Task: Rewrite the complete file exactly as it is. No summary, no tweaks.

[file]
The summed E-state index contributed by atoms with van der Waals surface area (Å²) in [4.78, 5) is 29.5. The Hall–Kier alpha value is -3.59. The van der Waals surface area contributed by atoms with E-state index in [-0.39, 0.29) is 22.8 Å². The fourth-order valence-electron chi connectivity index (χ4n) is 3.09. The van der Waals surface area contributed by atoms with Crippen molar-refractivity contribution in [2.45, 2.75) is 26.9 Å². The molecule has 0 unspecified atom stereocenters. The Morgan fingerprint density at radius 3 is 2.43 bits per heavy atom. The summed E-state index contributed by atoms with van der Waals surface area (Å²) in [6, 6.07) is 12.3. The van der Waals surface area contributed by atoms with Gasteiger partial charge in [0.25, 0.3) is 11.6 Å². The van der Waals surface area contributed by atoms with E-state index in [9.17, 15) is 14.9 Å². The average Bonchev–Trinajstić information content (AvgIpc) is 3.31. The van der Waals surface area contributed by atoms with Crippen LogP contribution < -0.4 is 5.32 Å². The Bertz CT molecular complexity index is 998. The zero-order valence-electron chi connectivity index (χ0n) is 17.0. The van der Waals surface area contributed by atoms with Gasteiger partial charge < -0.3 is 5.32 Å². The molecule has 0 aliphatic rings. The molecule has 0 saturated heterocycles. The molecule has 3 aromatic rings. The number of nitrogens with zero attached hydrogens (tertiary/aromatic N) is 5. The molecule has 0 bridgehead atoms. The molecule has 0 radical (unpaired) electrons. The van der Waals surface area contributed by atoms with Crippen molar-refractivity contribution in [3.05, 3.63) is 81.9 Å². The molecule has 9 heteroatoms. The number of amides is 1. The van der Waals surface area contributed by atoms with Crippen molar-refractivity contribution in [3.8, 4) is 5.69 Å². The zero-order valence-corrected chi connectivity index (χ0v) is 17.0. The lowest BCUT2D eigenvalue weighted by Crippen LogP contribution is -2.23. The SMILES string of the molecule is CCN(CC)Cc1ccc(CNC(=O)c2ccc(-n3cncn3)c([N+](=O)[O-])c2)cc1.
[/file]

The summed E-state index contributed by atoms with van der Waals surface area (Å²) in [4.78, 5) is 29.5. The Hall–Kier alpha value is -3.59. The van der Waals surface area contributed by atoms with E-state index in [-0.39, 0.29) is 22.8 Å². The fourth-order valence-electron chi connectivity index (χ4n) is 3.09. The van der Waals surface area contributed by atoms with Crippen molar-refractivity contribution in [2.45, 2.75) is 26.9 Å². The molecule has 0 unspecified atom stereocenters. The Morgan fingerprint density at radius 3 is 2.43 bits per heavy atom. The summed E-state index contributed by atoms with van der Waals surface area (Å²) in [6, 6.07) is 12.3. The van der Waals surface area contributed by atoms with Gasteiger partial charge in [0.25, 0.3) is 11.6 Å². The van der Waals surface area contributed by atoms with E-state index in [9.17, 15) is 14.9 Å². The average Bonchev–Trinajstić information content (AvgIpc) is 3.31. The van der Waals surface area contributed by atoms with Crippen LogP contribution < -0.4 is 5.32 Å². The Bertz CT molecular complexity index is 998. The zero-order valence-electron chi connectivity index (χ0n) is 17.0. The van der Waals surface area contributed by atoms with Gasteiger partial charge < -0.3 is 5.32 Å². The molecule has 0 aliphatic rings. The molecule has 0 saturated heterocycles. The molecule has 3 aromatic rings. The number of nitrogens with zero attached hydrogens (tertiary/aromatic N) is 5. The molecule has 0 bridgehead atoms. The molecule has 0 radical (unpaired) electrons. The van der Waals surface area contributed by atoms with Crippen molar-refractivity contribution in [3.05, 3.63) is 81.9 Å². The molecule has 9 heteroatoms. The number of amides is 1. The van der Waals surface area contributed by atoms with Crippen molar-refractivity contribution in [3.8, 4) is 5.69 Å². The zero-order valence-corrected chi connectivity index (χ0v) is 17.0. The lowest BCUT2D eigenvalue weighted by Crippen LogP contribution is -2.23. The SMILES string of the molecule is CCN(CC)Cc1ccc(CNC(=O)c2ccc(-n3cncn3)c([N+](=O)[O-])c2)cc1.